Author Affiliations: Division of Metabolism, Endocrinology, and Nutrition, School of Medicine, and Diabetes Care Center, University of Washington, Seattle (Dr Hirsch); and Diabetes Research Center and Departments of Medicine and Pathology, Albert Einstein College of Medicine, Bronx, New York (Dr Brownlee).
In 1993, The Diabetes Control and Complications Trial1 demonstrated that intensive therapy lowered time-averaged blood glucose values (measured as hemoglobin A1C [HbA1C]) and significantly reduced development of microvascular complications in type 1 diabetes. For example, intensive therapy reduced the risk of sustained retinopathy progression by 73% compared with standard treatment. Such significant reductions led to the recommendation by professional societies that for microvascular disease prevention, the HbA1C goal for nonpregnant adults should be less than 7% or even less than 6.5% of total hemoglobin.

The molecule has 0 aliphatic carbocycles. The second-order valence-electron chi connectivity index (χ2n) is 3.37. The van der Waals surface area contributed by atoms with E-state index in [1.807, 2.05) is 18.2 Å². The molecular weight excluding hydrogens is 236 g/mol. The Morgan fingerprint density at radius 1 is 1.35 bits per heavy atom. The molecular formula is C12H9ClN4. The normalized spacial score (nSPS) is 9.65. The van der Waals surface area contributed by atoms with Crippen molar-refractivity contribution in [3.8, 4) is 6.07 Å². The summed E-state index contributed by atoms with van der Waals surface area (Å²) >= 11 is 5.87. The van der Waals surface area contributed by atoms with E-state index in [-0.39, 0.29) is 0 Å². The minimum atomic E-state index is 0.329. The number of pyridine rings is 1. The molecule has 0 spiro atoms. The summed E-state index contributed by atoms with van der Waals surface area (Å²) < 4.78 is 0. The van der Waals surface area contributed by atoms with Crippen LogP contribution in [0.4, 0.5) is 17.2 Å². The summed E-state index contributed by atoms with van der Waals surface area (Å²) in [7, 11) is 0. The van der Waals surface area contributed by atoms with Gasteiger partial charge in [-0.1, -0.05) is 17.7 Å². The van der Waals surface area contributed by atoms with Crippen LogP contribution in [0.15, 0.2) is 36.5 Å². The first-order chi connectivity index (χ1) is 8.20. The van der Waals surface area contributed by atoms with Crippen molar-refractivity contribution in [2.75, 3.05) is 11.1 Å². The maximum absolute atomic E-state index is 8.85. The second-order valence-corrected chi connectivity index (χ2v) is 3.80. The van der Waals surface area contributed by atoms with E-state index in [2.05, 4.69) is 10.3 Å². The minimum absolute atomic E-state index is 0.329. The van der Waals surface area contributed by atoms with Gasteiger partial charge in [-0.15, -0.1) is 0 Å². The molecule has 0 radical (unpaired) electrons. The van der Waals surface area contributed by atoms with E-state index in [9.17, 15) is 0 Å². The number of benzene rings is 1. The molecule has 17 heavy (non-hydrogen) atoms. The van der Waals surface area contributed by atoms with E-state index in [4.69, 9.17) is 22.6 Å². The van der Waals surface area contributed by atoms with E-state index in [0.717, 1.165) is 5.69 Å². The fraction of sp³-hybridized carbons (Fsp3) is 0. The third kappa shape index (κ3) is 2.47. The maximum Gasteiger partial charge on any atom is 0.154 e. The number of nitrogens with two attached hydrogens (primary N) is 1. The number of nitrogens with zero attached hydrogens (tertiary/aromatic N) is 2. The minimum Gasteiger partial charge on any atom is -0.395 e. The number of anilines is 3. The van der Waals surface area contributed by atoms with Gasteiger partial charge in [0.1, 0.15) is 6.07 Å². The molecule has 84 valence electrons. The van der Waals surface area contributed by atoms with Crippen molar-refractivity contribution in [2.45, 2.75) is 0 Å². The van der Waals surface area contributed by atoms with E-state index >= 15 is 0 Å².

Irl B. Hirsch, Michael Brownlee. Beyond Hemoglobin A1c—Need for Additional Markers of Risk for Diabetic Microvascular Complications. JAMA. 2010;303(22):2291–2292. doi:10.1001/jama.2010.785